Things Glen Found Interesting, Volume 136

On Fridays I share articles/resources about broad cultural, societal and theological issues. Be sure to see the explanation and disclaimers at the bottom. I welcome your suggestions. If you read something fascinating please pass it my way.

Things Glen Found Interesting

  1. Trump has been president for about a year now. Here are some perspectives (if you only read one, read the one you think you’ll disagree with most):
    • Trump’s first year was even worse than feared (Eugene Robinson, Washington Post):  “Many of us began 2017 with the consoling thought that the Donald Trump presidency couldn’t possibly be as bad as we feared. It turned out to be worse.”
    • I wasn’t a Trump supporter. I am now. (Mollie Hemingway, Washington Post): “My expectations were low — so low that he could have met them by simply not being President Hillary Clinton. But a year into this presidency, he’s exceeded those expectations by quite a bit. I’m thrilled.”
    • ‘Vision, Chutzpah and Some Testosterone’ (New York Times): “Granted we have the most unpresidential president of our time. Crude, rude, clueless dude — but I believe, with the help of his friends, he’s stumbling through one of the most effective presidencies in memory.” This is from a collection of letters to the NY Times by Trump supporters.
    • This one trick explains the pattern of conservative praise for Trump’s first year (Dan Drezner, Washington Post): “All of this is consistent with assessments that Trump’s first year, even from a conservative perspective, has been pretty mediocre.”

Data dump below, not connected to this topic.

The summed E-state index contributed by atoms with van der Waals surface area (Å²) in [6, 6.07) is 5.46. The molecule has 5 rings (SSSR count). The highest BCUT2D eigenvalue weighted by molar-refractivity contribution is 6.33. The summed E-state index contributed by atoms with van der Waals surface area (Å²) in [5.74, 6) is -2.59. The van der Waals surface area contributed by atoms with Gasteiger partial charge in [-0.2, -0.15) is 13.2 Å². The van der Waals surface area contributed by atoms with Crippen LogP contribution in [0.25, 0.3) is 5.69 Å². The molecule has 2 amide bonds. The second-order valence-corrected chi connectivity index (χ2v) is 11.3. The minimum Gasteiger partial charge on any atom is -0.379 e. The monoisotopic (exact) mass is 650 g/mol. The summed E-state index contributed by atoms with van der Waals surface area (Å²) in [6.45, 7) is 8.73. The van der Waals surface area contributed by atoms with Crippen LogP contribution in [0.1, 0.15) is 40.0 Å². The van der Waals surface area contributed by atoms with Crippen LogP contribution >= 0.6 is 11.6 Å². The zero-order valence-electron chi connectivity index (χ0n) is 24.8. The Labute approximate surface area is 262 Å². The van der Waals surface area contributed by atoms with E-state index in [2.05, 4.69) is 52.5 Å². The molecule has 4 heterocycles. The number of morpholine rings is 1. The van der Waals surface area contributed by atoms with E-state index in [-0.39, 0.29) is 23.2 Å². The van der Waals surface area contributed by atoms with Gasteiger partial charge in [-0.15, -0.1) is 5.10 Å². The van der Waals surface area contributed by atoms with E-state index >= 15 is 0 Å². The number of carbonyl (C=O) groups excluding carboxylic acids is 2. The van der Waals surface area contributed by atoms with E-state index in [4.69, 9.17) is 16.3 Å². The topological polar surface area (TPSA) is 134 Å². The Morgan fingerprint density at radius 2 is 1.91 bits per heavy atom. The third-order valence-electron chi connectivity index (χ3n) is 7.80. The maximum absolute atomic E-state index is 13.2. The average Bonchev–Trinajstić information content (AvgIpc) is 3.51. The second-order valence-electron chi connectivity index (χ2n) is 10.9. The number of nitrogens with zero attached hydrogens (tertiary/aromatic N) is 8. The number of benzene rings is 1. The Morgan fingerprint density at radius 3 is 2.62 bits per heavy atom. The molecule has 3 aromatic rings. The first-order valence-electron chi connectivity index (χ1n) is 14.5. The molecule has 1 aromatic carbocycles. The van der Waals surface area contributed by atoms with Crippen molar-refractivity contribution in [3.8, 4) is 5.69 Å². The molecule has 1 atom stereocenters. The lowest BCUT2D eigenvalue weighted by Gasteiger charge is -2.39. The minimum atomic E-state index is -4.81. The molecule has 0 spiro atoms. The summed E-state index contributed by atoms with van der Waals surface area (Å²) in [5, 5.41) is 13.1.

• Trump So Far Is More Farce Than Tragedy (Ross Douthat, New York Times): “A vast gulf between the things Trump says he wants — which are, indeed, often authoritarian — and the things that actually happen is the essential characteristic of his presidency’s first year.… his cabinet looks a lot like a generic Republican administration, whose efforts liberals understandably oppose and sometimes deplore, but which are not remotely like the workings of a fascist cabal circa 1935.”
    • President Trump’s First Year, in 14 Metrics (Mike Nizza, Blomberg View): “Last year our columnists selected a range of conventional and whimsical metrics by which to judge the success of the new president. We revisit them here. Bottom line: By these measures, he’s doing better than his opponents will admit and worse than his supporters believe.”
  2. Is everything you think you know about depression wrong? (Johann Hari, The Guardian): “Once you settle into a story about your pain, you are extremely reluctant to challenge it. It was like a leash I had put on my distress to keep it under some control. I feared that if I messed with the story I had lived with for so long, the pain would run wild, like an unchained animal. Yet the scientific evidence was showing me something clear, and I couldn’t ignore it.”
    • This reminds me of an article that made an impression upon me back in 2003: The Pursuit of Happiness (Benjamin Healy interviewing Carl Elliott, The Atlantic): “On Prozac, Sisyphus might well push the boulder back up the mountain with more enthusiasm and more creativity. I do not want to deny the benefits of psychoactive medication. I just want to point out that Sisyphus is not a patient with a mental health problem. To see him as a patient with a mental health problem is to ignore certain larger aspects of his predicament connected to boulders, mountains, and eternity.”